Due to the reasons for which queerness is adopted in mythology, it unwittingly becomes a handmaiden to the larger narratives of what might be called 'straight' stories. True, queerness as an inherent construct is also discussed – such as in the tale of Kopperuncholan, the king who wished to be buried next to his poet friend – but not nearly as often. On their own merit, these stories are a rich source of alternative readings of our epics. But when there is a clamour to parse the Indian roots of homosexuality, such a utilitarian reading of queerness may not help.
It is with these strong and effective words that the blurb to the book starts and in my humble opinion it very aptly catches the essence of the book. In a world where homosexuality it constantly gaining acceptance and legality in major nations of the world, the book highlights that the same is not a recent phenomenon. Hinduism is a very shy religion and people practising Hinduism are shyer still. We don’t like to discuss the “S” word at all, and least of all anything to do with “homosexuality”. But how many of us know that homosexuality is not a modern or even a western concept. Our ancient texts and even oral traditions (which are passed from over thousands of years from one generation to generation by the word of mouth) are filled with references to Queerness.
The famous mythologist Devdutt Patnaik brings to the forefront the long concealed or long forgotten mentions of Queerness in this great religion of ours. The book consists of thirty odd chapters with each one of them dealing with a character or incident of Queerness finding mention either in any one of our ancient texts or surviving the wrath of time by making its way through the still prevailing ancient oral traditions; all of them pertaining to Hinduism.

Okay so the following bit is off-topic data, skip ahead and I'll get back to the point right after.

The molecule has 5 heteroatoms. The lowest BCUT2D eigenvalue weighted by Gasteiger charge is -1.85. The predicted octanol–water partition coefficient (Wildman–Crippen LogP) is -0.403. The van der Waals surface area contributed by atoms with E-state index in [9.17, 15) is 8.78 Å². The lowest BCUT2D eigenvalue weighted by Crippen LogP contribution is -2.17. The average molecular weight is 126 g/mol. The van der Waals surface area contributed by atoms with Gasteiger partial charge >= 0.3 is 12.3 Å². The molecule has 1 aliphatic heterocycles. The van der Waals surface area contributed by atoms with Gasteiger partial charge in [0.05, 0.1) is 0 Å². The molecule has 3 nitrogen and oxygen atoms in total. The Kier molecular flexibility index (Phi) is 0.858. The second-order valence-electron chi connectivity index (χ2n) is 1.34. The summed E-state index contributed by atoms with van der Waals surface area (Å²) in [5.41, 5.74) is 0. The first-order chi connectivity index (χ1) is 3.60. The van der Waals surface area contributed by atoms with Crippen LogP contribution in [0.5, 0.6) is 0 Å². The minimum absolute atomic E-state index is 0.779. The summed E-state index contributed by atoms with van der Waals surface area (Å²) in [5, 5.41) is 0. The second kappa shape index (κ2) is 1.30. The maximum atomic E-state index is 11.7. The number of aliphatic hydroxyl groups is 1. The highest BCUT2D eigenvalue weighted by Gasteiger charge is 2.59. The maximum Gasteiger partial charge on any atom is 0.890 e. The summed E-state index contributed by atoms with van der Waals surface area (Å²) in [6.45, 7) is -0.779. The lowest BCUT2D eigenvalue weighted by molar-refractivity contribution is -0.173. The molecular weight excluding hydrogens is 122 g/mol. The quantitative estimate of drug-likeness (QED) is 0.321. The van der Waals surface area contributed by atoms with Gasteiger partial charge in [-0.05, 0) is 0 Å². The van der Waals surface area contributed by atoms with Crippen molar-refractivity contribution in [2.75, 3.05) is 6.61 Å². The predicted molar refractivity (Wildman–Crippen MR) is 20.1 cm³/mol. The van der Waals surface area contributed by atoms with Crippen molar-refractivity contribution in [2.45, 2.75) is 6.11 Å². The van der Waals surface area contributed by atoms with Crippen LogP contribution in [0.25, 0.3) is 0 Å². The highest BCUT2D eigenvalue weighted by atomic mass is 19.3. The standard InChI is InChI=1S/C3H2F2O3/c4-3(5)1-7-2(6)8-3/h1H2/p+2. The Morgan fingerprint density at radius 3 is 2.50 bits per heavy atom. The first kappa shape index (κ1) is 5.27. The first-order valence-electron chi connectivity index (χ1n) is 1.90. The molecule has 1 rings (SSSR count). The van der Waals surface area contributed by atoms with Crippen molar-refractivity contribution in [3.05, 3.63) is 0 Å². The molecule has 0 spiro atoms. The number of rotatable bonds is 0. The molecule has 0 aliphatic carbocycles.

This book unlike what many may assume it to be is not the least bit scandalizing or belittling our religion, it rather seeks to highlight and celebrate something which our ancient folks had accepted and even celebrated in its most natural form. Thus queerness, as the author likes to call it, is least bit unnatural and by accepting it today we are not blindly aping the west or trying to forgo our culture. Instead, by acknowledging it, we are simply catching up on a lost part of our glorious ancient culture.
The most important character which also imparts the title to the book and with catches the fancy of the author in the very first chapter of the book is none other than “Shikhandi”, the woman who became a man to satisfy her wife. Other chapters are devoted to Lord Mahadeva, Lord Vishnu, the goddess Kali, Lord Krishna, Lord Rama, Bhima, Narada, Indra, Arjuna, Urvashi and the lesser known Rishyashringa, Pramila, Alli, Samba, Aruna, Ila, Vijaya, Skanda, Chudala and many others.
Just like all other works of Devdutt, this book too is full of beautiful and creative illustrations done by none other than the author himself. The illustrations if not the best are next best part I liked about the book, second only to the stories which the author have so marvellously put together to form this book. They are a pleasure to read and the brevity and conciseness of each story would remind of the days when your grandmother will tell you stories till you slept. Thus needless to say, I loved the book in totality and would recommend it to all my readers.